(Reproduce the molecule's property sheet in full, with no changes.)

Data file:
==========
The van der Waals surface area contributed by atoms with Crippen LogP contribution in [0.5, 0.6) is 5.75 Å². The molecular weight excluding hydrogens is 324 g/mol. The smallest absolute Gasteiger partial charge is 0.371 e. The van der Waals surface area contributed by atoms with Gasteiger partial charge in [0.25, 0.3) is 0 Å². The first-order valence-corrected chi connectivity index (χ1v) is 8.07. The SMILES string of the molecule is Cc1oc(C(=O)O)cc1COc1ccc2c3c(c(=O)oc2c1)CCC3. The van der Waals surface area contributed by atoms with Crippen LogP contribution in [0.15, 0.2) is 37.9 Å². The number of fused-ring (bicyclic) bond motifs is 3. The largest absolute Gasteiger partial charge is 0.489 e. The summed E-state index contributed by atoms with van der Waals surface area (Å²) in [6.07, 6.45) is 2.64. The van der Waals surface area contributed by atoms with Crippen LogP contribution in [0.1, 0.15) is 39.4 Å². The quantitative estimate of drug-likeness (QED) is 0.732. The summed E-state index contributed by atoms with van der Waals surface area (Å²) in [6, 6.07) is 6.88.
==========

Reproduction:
The van der Waals surface area contributed by atoms with Crippen LogP contribution in [0.5, 0.6) is 5.75 Å². The molecular weight excluding hydrogens is 324 g/mol. The smallest absolute Gasteiger partial charge is 0.371 e. The van der Waals surface area contributed by atoms with Gasteiger partial charge in [0.25, 0.3) is 0 Å². The first-order valence-corrected chi connectivity index (χ1v) is 8.07. The SMILES string of the molecule is Cc1oc(C(=O)O)cc1COc1ccc2c3c(c(=O)oc2c1)CCC3. The van der Waals surface area contributed by atoms with Crippen LogP contribution in [0.15, 0.2) is 37.9 Å². The number of fused-ring (bicyclic) bond motifs is 3. The largest absolute Gasteiger partial charge is 0.489 e. The summed E-state index contributed by atoms with van der Waals surface area (Å²) in [6.07, 6.45) is 2.64. The van der Waals surface area contributed by atoms with Crippen LogP contribution in [0.1, 0.15) is 39.4 Å². The quantitative estimate of drug-likeness (QED) is 0.732. The summed E-state index contributed by atoms with van der Waals surface area (Å²) in [6, 6.07) is 6.88.